Court Approves Plaintiff’s Proposed Search Terms for Searching Defendant’s ESI
In Shannon v. Honeywell Federal Manufacturing & Technologies, LLC., No. 4:17-CV-00787-DGK (W.D. Wi, July 20, 2018), the United States District Court for the Western District of Wisconsin granted Plaintiff’s Motion to Compel Defendant to run a search of Defendant’s Electronically Stored Information (“ESI”) using Plaintiff’s proposed search terms, finding Plaintiff’s proposed search terms proportional to the needs of the case.
Plaintiff filed an employment discrimination suit against Defendant based on alleged discriminatory acts committed during Plaintiff’s four-year employment with Defendant. During discovery, the parties partnered to determine appropriate search terms to search Defendant’s ESI. Despite the parties’ collaboration, the parties failed to agree on the proper search terms to be used in responding to Plaintiff’s document requests. In conducting its first ESI search, Defendant ran a search using its own search terms, and while the terms resulted in 2,484 search hits, it yielded only 12 unique documents. Plaintiff then filed a Motion to Compel Defendant to run a search using the Plaintiff’s proposed search terms.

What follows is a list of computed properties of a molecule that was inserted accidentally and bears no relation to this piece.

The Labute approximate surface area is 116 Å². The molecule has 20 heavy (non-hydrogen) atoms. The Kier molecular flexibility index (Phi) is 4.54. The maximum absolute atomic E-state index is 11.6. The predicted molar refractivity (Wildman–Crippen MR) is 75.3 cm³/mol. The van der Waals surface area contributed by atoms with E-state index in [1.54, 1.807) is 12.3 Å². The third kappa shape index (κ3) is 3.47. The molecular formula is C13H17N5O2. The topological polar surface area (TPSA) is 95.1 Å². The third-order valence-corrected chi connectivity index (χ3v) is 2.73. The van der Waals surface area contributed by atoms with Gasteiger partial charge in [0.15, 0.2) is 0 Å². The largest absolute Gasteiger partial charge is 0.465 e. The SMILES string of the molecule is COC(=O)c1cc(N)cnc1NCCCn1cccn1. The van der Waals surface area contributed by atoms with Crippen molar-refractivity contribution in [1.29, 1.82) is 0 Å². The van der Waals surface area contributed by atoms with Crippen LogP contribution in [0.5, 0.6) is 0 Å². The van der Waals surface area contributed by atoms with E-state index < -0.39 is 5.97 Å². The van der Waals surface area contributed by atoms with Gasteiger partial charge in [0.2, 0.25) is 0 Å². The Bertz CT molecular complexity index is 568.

In its Motion, Plaintiff argued that Defendant’s search terms were too limited and asked the court to compel Defendant to run an ESI search using its terms. Specifically, Plaintiff proposed search terms rely on the less restrictive “or” boolean connector, while Defendant’s original search utilized an “and” connector. At the outset, the court held that relevant ESI material may be discovered by using a less restrictive search and thus, Plaintiff’s proposed search terms are more likely to return relevant discoverable material.
The crux of the matter, according to the court, is whether the proposed search terms are proportional to the needs of the case under FRCP 26(b)(1). While the court finds persuasive that Plaintiff’s employment with Defendant lasted over four years and that the estimated damages are over $100,000, Defendant has sole access to their ESI and the resources available to run the search and produce any relevant documents. Interestingly, the court notes that although the Defendant’s estimated expense to run the search would be over $23,000, this estimated expense did not outweigh the likely benefit of producing any relevant documents. Given those facts, the Court held that executing a search of Defendant’s ESI utilizing Plaintiff’s proposed search terms was proportional to the needs of the case and thus, granted Plaintiff’s motion.